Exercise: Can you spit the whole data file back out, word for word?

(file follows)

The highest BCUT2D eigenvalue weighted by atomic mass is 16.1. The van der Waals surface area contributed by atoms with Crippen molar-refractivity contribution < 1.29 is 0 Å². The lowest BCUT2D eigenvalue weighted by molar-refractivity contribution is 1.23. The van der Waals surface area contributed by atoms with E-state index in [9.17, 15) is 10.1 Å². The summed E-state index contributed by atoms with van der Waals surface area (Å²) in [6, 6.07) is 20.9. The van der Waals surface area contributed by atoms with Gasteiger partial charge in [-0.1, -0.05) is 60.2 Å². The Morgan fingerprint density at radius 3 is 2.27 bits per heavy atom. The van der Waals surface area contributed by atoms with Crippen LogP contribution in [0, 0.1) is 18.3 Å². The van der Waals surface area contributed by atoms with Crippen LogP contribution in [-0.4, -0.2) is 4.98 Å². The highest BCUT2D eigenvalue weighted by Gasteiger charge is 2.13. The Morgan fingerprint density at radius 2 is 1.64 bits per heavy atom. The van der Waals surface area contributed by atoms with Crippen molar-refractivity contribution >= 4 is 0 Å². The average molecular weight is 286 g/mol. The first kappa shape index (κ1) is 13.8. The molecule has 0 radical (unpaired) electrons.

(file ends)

The highest BCUT2D eigenvalue weighted by atomic mass is 16.1. The van der Waals surface area contributed by atoms with Crippen molar-refractivity contribution < 1.29 is 0 Å². The lowest BCUT2D eigenvalue weighted by molar-refractivity contribution is 1.23. The van der Waals surface area contributed by atoms with E-state index in [9.17, 15) is 10.1 Å². The summed E-state index contributed by atoms with van der Waals surface area (Å²) in [6, 6.07) is 20.9. The van der Waals surface area contributed by atoms with Gasteiger partial charge in [-0.1, -0.05) is 60.2 Å². The Morgan fingerprint density at radius 3 is 2.27 bits per heavy atom. The van der Waals surface area contributed by atoms with Crippen LogP contribution in [0, 0.1) is 18.3 Å². The van der Waals surface area contributed by atoms with Crippen LogP contribution in [-0.4, -0.2) is 4.98 Å². The highest BCUT2D eigenvalue weighted by Gasteiger charge is 2.13. The Morgan fingerprint density at radius 2 is 1.64 bits per heavy atom. The van der Waals surface area contributed by atoms with Crippen molar-refractivity contribution >= 4 is 0 Å². The average molecular weight is 286 g/mol. The first kappa shape index (κ1) is 13.8. The molecule has 0 radical (unpaired) electrons.